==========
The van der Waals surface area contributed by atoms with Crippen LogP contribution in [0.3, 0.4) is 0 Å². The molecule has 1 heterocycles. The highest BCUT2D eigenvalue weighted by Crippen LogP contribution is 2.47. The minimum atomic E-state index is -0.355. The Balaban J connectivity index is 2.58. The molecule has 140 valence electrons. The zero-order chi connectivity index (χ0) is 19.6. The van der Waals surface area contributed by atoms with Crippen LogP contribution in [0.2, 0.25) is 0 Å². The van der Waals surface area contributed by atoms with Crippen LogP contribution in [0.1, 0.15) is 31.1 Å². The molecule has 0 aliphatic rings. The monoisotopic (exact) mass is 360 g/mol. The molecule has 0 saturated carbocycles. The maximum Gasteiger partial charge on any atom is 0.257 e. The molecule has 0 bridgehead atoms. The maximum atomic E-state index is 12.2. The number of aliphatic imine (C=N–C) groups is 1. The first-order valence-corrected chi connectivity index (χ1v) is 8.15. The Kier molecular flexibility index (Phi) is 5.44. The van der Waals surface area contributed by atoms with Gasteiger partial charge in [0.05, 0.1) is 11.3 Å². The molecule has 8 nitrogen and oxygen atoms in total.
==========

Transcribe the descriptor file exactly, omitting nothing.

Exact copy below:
The van der Waals surface area contributed by atoms with Crippen LogP contribution in [0.3, 0.4) is 0 Å². The molecule has 1 heterocycles. The highest BCUT2D eigenvalue weighted by Crippen LogP contribution is 2.47. The minimum atomic E-state index is -0.355. The Balaban J connectivity index is 2.58. The molecule has 140 valence electrons. The zero-order chi connectivity index (χ0) is 19.6. The van der Waals surface area contributed by atoms with Crippen LogP contribution in [0.2, 0.25) is 0 Å². The van der Waals surface area contributed by atoms with Crippen LogP contribution in [0.1, 0.15) is 31.1 Å². The molecule has 0 aliphatic rings. The monoisotopic (exact) mass is 360 g/mol. The molecule has 0 saturated carbocycles. The maximum Gasteiger partial charge on any atom is 0.257 e. The molecule has 0 bridgehead atoms. The maximum atomic E-state index is 12.2. The number of aliphatic imine (C=N–C) groups is 1. The first-order valence-corrected chi connectivity index (χ1v) is 8.15. The Kier molecular flexibility index (Phi) is 5.44. The van der Waals surface area contributed by atoms with Gasteiger partial charge in [0.05, 0.1) is 11.3 Å². The molecule has 8 nitrogen and oxygen atoms in total.